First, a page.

Richtersveld scorpion ID





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  1. #1
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    Default Richtersveld scorpion ID

    We recently met this scorpion crossing the road in the Richtersveld during the day. We guessed it to be nearly 15 cm long. Doing some research, it seems to be a Parabuthus villosus? Also known as the "Black Hairy Thick-tailed Scorpion". Found a really interesting and entertaining article on this scorpion:
    https://m.dw.com/en/the-excruciating...ing/a-39941302

    Amongst other interesting pieces of information in this article about this species:
    • It is the most venomous scorpion in Namibia.
    • Its venom is up to 5 times more potent than that of a Cape Cobra.
    • People can die from its sting.
    • It can spray its venom up to 1 metre into your eyes, especially if cornered (glad we did not do that!).
    • It grows up to 20 cm long.
    • It diet includes reptiles and rodents.
    • Unusually, he is active during the day (we saw that).
    • It is regarded as the top predator of the Namib desert.
    • Scorpions have different personalities, which determines how much venom they put into a sting. Yes, really!
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    PedroD

    Toyota Prado TX 3.0D & Bush Lapa Boskriek

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  3. #2
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    Default Re: Richtersveld scorpion ID

    If I recall SANP advises tourists not to sleep on the ground!

    “Africa changes you forever, like nowhere on earth. Once you have been there, you will never be the same." - Ernest Hemingway

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    Default Re: Richtersveld scorpion ID

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    I saw this one yesterday, I put the glove close to him for scale, had to be quick.
    Also Parabuthus I believe, but not sure which.
    We have a lot of them here, my dog got stung by one a few months ago, the dog recovered, but was in a lot of pain for almost a day.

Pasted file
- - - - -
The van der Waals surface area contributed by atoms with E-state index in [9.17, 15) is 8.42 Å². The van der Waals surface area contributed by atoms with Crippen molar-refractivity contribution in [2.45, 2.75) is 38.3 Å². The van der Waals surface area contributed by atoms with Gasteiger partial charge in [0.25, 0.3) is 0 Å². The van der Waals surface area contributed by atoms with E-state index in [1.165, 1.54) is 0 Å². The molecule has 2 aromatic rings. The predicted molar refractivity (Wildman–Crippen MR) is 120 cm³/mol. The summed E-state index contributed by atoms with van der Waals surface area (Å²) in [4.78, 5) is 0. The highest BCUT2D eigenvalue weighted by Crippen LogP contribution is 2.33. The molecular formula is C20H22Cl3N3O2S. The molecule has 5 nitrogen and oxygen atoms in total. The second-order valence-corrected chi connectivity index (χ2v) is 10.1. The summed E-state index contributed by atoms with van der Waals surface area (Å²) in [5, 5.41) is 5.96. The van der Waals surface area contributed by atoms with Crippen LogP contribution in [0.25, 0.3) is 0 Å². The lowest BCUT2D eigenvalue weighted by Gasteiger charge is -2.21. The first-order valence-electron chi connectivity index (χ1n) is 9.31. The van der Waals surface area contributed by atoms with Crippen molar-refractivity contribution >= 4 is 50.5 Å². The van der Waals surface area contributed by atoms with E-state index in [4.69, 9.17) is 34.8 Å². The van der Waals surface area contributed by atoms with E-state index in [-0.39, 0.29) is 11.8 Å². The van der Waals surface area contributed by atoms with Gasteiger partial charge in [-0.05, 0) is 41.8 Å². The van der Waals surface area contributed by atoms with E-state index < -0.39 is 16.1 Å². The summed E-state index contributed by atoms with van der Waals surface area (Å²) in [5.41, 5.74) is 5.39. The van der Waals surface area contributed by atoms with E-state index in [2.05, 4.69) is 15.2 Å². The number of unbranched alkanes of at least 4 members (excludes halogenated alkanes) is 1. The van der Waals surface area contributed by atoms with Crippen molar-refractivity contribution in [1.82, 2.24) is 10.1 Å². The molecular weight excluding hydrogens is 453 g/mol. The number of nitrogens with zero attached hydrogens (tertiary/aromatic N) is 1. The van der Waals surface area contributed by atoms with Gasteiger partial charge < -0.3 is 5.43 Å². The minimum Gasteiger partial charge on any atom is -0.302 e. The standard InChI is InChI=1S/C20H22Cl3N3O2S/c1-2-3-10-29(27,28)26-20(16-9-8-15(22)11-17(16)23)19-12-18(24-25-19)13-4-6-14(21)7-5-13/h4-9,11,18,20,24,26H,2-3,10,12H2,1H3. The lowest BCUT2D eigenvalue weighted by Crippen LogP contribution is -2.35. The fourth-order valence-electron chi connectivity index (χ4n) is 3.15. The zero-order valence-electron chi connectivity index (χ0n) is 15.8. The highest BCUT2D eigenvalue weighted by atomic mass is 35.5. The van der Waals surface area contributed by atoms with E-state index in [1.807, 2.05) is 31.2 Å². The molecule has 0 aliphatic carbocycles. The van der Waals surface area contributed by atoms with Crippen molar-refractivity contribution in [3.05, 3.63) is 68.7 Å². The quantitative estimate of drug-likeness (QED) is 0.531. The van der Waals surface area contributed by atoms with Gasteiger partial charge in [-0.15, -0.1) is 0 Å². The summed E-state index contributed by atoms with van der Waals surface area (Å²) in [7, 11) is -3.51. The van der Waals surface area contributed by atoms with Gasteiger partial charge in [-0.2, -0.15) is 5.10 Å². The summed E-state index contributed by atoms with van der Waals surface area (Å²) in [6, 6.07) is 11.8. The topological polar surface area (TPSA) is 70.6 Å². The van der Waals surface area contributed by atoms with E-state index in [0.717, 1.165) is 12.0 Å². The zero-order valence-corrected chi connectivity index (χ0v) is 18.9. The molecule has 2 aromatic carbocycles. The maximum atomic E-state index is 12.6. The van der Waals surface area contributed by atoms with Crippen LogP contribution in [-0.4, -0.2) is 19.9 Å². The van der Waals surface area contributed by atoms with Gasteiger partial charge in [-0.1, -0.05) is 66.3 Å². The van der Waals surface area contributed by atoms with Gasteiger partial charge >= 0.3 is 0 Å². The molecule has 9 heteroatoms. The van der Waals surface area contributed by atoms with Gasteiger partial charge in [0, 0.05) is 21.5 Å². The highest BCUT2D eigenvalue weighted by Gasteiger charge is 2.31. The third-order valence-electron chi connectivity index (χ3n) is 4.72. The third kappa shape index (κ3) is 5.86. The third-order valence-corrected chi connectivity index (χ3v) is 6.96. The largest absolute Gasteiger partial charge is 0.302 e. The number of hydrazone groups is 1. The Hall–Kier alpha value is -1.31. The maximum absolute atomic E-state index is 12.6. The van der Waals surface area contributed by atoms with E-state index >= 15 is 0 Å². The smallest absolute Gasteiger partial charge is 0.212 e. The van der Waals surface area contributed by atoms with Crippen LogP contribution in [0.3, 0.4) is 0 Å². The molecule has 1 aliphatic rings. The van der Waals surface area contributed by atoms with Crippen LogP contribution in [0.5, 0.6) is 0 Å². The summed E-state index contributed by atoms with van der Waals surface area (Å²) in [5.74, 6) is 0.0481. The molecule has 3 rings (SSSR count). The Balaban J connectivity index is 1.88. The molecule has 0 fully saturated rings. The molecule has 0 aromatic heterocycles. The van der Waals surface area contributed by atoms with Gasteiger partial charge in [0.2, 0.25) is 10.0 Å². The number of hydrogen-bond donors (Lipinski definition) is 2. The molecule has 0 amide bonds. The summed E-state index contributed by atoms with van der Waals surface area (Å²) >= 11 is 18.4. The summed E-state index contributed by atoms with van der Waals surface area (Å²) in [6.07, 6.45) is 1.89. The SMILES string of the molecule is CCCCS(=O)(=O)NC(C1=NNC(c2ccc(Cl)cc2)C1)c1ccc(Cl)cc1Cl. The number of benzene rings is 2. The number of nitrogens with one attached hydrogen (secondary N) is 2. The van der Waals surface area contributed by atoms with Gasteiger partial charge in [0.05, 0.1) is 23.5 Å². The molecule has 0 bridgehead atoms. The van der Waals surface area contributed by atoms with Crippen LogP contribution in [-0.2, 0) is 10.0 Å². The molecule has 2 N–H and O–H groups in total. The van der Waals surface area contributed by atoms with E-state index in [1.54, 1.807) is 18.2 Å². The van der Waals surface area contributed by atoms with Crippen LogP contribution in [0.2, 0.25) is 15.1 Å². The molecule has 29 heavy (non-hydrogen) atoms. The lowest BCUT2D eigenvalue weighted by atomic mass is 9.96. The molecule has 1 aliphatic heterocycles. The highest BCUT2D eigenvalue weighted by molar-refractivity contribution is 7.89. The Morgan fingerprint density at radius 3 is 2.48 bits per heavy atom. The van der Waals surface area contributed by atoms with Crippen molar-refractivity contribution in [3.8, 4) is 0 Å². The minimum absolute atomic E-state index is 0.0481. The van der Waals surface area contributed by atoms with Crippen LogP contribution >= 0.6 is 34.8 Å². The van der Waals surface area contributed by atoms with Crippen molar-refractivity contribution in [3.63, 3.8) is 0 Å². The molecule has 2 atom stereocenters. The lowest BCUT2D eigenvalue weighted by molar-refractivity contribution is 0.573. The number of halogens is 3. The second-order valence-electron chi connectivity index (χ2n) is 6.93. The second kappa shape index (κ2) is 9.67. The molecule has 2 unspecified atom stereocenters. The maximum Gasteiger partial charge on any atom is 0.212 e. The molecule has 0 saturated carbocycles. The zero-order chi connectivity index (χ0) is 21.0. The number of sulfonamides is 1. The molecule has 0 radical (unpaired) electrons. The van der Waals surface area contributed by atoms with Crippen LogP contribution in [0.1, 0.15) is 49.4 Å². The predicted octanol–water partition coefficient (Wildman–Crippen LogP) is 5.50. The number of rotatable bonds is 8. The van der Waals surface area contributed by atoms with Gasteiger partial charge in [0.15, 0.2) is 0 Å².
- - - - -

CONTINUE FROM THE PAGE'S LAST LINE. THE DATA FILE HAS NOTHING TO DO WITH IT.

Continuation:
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    Default Re: Richtersveld scorpion ID

    The Thick Tailed Scorpion is Parabuthus Transvaalicus. It's distribution range does not include Namibia.

    What you have looks indeed like a Villosus. Has a less thick tail than the Transvaalicus.

    Below is my P. Trans female with 2nd Slings (babies post their fist moult) under UV light. Note how much thicker the tail is. By the way your Villosus is a female as noted by the pedipalps.

    Last edited by Andrew Leigh; 2018/10/20 at 08:16 PM.

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    Default Re: Richtersveld scorpion ID

    Quote Originally Posted by Bex View Post
    Click image for larger version. 

Name:	20181019_195638.jpg 
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ID:	506448
    I saw this one yesterday, I put the glove close to him for scale, had to be quick.
    Also Parabuthus I believe, but not sure which.
    We have a lot of them here, my dog got stung by one a few months ago, the dog recovered, but was in a lot of pain for almost a day.
    Yip looks like a Buthid. Were the tail segments close to the telson (stinger) of different colour to the rest of the tail. It could be one of three Buthid's.